A defence without aadhaar

R S Sharma misses the point: All critics ask is to not make the number compulsory

Written by ARVIND P. DATAR | Updated: August 1, 2018 8:43:39 am
All the victims of Aadhaar seek is an option to exit the system if they do not choose to obtain any benefit, subsidy or service. All the victims of Aadhaar seek is an option to exit the system if they do not choose to obtain any benefit, subsidy or service. ((Illustration: CR Sasikumar)

The article by Ram Sewak Sharma (‘Why I gave out my number’) eulogising Aadhaar when the Supreme Court judgement is pending was both improper and inappropriate. But the article having been published, a response is necessary. Indeed, the disclosure of his Aadhaar number in a tweet could be in violation of Regulation 6 of the Aadhaar (Sharing of Information) Regulations, 2016, which states that the number of an individual shall not be published, displayed or posted publicly by any person or entity or agency.

Sharma’s ostensible objective is to demonstrate that an Aadhaar number is secure and a hacking here or there is no ground to justify “scaremongering”. He implores the hackers and critics of Aadhaar to let people benefit from its technology and “go about their lives in peace”. This response is not from the hackers or critics but on behalf of millions of existing and potential “victims” of Aadhaar.

The article conveniently sidesteps the manner in which Aadhaar has been steamrolled and made applicable to every walk of life in flagrant violation of the SC’s orders. Despite a clear direction that Aadhaar could be insisted upon only for selected services, and an assurance from the government that it was voluntary, it is today impossible to live in India without the Aadhaar number. It is also pertinent to note that non-Aadhaar holders are forced to file writ petitions in high courts with a hope to get some interim relief from quoting Aadhaar in virtually every form/application.

First, if Aadhaar is indeed voluntary, and is made mandatory only for those residents who wish to avail of subsidies, benefits and services paid from the Consolidated Fund of India, then why is it being made mandatory for 48 per cent of Indians who do not avail of any subsidy or service? Is there a hidden agenda to collect and process huge amounts of data? Second, if an 80-year-old pensioner has received pension for 20 years on the basis of his pension card, why should his pension for the rest of his life be paid only on production of the Aadhaar card? Why should Aadhaar obliterate all other forms of identification that have been successfully used for decades?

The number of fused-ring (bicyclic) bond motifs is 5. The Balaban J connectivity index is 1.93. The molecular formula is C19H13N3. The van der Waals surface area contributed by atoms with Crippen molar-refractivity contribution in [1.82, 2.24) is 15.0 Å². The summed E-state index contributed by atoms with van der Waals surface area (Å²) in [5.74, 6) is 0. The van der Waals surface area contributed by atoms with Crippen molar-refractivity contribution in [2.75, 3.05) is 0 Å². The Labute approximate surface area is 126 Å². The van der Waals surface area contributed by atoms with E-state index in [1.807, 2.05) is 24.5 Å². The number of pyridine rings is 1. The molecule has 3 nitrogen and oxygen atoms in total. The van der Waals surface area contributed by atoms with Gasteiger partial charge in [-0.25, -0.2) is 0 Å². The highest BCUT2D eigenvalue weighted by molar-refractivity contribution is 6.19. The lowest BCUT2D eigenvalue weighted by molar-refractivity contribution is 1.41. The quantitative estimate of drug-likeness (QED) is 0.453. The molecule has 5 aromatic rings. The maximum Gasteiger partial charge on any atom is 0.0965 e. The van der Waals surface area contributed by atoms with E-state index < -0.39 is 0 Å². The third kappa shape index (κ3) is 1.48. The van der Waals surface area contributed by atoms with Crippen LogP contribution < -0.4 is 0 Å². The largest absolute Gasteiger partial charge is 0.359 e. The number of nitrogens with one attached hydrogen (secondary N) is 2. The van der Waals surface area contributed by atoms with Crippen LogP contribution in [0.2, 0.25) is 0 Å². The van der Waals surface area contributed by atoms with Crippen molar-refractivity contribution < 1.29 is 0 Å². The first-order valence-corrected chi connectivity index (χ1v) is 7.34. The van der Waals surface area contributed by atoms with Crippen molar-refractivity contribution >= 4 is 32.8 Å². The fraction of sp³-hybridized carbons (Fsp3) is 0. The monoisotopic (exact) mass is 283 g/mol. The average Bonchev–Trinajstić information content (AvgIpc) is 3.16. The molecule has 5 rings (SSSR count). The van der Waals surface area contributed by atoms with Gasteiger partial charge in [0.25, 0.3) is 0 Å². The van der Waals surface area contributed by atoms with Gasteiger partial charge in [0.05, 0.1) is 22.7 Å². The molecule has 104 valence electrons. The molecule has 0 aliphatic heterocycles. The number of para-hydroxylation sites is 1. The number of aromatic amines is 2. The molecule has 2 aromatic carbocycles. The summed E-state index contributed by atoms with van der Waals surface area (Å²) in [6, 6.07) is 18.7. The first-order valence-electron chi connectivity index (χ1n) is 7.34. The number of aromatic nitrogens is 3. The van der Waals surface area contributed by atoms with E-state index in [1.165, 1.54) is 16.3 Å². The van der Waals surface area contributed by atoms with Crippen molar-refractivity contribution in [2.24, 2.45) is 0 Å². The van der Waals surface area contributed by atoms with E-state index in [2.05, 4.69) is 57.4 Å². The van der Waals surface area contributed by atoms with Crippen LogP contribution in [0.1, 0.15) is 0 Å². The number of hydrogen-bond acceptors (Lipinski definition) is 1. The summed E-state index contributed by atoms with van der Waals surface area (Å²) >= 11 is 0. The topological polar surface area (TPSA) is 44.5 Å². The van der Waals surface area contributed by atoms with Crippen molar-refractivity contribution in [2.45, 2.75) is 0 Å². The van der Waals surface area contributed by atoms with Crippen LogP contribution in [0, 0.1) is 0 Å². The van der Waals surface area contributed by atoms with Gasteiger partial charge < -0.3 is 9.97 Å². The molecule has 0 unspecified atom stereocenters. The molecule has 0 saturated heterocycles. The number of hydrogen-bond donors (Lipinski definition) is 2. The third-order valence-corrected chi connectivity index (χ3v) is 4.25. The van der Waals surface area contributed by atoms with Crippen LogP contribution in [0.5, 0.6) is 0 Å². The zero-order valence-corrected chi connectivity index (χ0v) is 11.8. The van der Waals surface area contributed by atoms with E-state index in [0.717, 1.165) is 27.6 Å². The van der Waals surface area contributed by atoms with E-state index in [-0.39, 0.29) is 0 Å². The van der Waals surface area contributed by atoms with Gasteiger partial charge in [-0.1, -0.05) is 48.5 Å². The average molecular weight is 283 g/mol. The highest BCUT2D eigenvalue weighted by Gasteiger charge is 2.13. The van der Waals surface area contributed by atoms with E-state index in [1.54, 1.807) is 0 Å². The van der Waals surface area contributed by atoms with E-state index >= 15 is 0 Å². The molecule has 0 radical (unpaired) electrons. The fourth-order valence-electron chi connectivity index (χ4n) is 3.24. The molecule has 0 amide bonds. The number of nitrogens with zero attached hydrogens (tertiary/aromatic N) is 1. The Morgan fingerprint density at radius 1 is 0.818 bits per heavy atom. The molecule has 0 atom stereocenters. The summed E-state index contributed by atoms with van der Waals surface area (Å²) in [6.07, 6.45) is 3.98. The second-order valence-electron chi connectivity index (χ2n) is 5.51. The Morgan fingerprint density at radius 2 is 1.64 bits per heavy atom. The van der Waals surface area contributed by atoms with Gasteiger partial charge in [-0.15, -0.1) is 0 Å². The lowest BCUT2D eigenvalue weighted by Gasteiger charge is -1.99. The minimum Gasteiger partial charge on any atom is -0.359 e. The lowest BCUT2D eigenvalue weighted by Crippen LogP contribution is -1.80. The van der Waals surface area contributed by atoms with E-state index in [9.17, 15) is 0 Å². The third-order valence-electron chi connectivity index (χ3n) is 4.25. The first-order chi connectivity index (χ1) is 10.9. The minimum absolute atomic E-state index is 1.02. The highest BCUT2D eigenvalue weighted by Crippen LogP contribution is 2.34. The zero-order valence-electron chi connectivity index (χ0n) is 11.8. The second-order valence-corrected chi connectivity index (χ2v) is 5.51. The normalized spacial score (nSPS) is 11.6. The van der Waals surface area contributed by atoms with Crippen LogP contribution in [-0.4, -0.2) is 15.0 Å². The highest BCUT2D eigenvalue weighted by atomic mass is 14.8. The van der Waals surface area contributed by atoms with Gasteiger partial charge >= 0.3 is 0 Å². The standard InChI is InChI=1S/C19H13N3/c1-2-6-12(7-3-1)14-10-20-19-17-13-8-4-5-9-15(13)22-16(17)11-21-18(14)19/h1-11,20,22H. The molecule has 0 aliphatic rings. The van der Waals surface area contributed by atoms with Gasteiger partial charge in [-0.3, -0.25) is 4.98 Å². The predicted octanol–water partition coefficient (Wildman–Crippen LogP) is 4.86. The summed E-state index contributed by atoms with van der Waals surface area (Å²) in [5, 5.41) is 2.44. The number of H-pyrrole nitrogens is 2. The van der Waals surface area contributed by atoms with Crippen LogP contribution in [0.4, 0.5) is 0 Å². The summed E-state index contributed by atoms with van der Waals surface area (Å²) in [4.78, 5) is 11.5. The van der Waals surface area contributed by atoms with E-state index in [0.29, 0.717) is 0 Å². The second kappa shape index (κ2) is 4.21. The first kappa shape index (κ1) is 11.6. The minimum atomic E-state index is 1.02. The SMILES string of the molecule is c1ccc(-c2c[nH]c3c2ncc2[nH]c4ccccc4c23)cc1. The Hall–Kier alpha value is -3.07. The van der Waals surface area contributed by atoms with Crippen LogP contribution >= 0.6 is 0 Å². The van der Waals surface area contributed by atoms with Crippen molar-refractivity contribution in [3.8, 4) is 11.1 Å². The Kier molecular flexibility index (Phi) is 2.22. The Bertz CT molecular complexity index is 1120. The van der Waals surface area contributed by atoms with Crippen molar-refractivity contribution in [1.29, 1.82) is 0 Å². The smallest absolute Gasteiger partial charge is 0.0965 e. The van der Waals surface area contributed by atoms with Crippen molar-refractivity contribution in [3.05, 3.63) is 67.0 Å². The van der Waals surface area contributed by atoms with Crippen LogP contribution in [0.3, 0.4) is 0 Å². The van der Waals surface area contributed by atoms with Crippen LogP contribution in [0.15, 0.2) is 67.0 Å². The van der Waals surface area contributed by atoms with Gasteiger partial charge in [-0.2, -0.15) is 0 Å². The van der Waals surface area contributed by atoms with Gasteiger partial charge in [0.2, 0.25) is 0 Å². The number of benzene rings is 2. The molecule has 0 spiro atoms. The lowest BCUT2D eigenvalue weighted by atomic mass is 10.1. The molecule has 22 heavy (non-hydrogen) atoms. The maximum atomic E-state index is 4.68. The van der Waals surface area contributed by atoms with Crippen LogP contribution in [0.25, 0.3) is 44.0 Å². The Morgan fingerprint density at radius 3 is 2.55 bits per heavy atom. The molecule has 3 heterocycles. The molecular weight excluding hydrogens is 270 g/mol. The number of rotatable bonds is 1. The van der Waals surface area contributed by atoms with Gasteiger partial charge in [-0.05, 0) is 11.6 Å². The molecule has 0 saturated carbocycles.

Third, it is claimed that the “finest brains” have developed the Aadhaar system to deliver. Can these brilliant minds explain as to why every bank account, provident fund account, insurance policy, mutual fund be linked to the Aadhaar number? And what justifies the blocking of these accounts, paralysing the day-to-day life of Indians who have chosen not to get the Aadhaar number? Sharma talks of digital vulnerabilities but is unconcerned about the enormous vulnerabilities many Indians have faced in the recent past. In fact, a large number of Aadhaar holders are unable to get their subsidies simply because their thumb impressions do not match. Fourth, the article claims without any data, that the adoption of Aadhaar has affected those indulging in tax evasion and benami properties. This is the most ridiculous claim. Black money and tax evasion are deep-rooted and, whatever else the merits of the Aadhaar system, it will not make the slightest dent to these evils. Sharma forgets that black money is the oxygen of Indian politicals and it is significant to note that the only financial instrument given without an Aadhaar number is the electoral bond.

Fifth, it is ironic that Sharma points out that it is “neither required nor desirable to provide a copy of the Aadhaar number to various service providers”. He forgets that no Indian can get a telephone connection, an admission for his/her child even in a private school, or cremate his deceased relative without the Aadhaar card. Shockingly, one cannot enter the Tirupati temple or the Shree Dakshineswar temple at Vadodara without an Aadhaar card. Finally, an essential feature of democratic society is the right of choice. In 1974, the US made the social security number voluntary after realising the dangers of making it compulsory for every activity. All the victims of Aadhaar seek is an option to exit the system if they do not choose to obtain any benefit, subsidy or service. All they ask for is the right to live in peace and not be compelled to have their every activity monitored and recorded

Datar is a senior advocate, Supreme Court, and appeared for some of the petitioners in the recent litigation on Aadhaar

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